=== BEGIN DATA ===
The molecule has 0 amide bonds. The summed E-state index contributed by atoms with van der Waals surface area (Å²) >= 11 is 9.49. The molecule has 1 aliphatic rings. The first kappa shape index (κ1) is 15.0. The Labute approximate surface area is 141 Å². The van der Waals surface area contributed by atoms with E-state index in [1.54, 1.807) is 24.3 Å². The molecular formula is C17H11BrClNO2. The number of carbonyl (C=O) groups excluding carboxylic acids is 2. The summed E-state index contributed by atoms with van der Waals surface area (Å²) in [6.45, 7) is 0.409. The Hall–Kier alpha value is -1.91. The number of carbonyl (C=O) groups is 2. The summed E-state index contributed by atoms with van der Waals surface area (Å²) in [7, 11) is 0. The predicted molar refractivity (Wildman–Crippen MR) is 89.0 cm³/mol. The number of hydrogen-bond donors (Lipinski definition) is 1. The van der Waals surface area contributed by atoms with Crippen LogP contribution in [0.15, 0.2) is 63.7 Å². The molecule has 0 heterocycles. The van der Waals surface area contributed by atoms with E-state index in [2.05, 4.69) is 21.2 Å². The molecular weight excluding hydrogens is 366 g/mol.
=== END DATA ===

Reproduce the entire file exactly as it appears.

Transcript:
The molecule has 0 amide bonds. The summed E-state index contributed by atoms with van der Waals surface area (Å²) >= 11 is 9.49. The molecule has 1 aliphatic rings. The first kappa shape index (κ1) is 15.0. The Labute approximate surface area is 141 Å². The van der Waals surface area contributed by atoms with E-state index in [1.54, 1.807) is 24.3 Å². The molecular formula is C17H11BrClNO2. The number of carbonyl (C=O) groups excluding carboxylic acids is 2. The summed E-state index contributed by atoms with van der Waals surface area (Å²) in [6.45, 7) is 0.409. The Hall–Kier alpha value is -1.91. The number of carbonyl (C=O) groups is 2. The summed E-state index contributed by atoms with van der Waals surface area (Å²) in [7, 11) is 0. The predicted molar refractivity (Wildman–Crippen MR) is 89.0 cm³/mol. The number of hydrogen-bond donors (Lipinski definition) is 1. The van der Waals surface area contributed by atoms with Crippen LogP contribution in [0.15, 0.2) is 63.7 Å². The molecule has 0 heterocycles. The van der Waals surface area contributed by atoms with E-state index in [2.05, 4.69) is 21.2 Å². The molecular weight excluding hydrogens is 366 g/mol.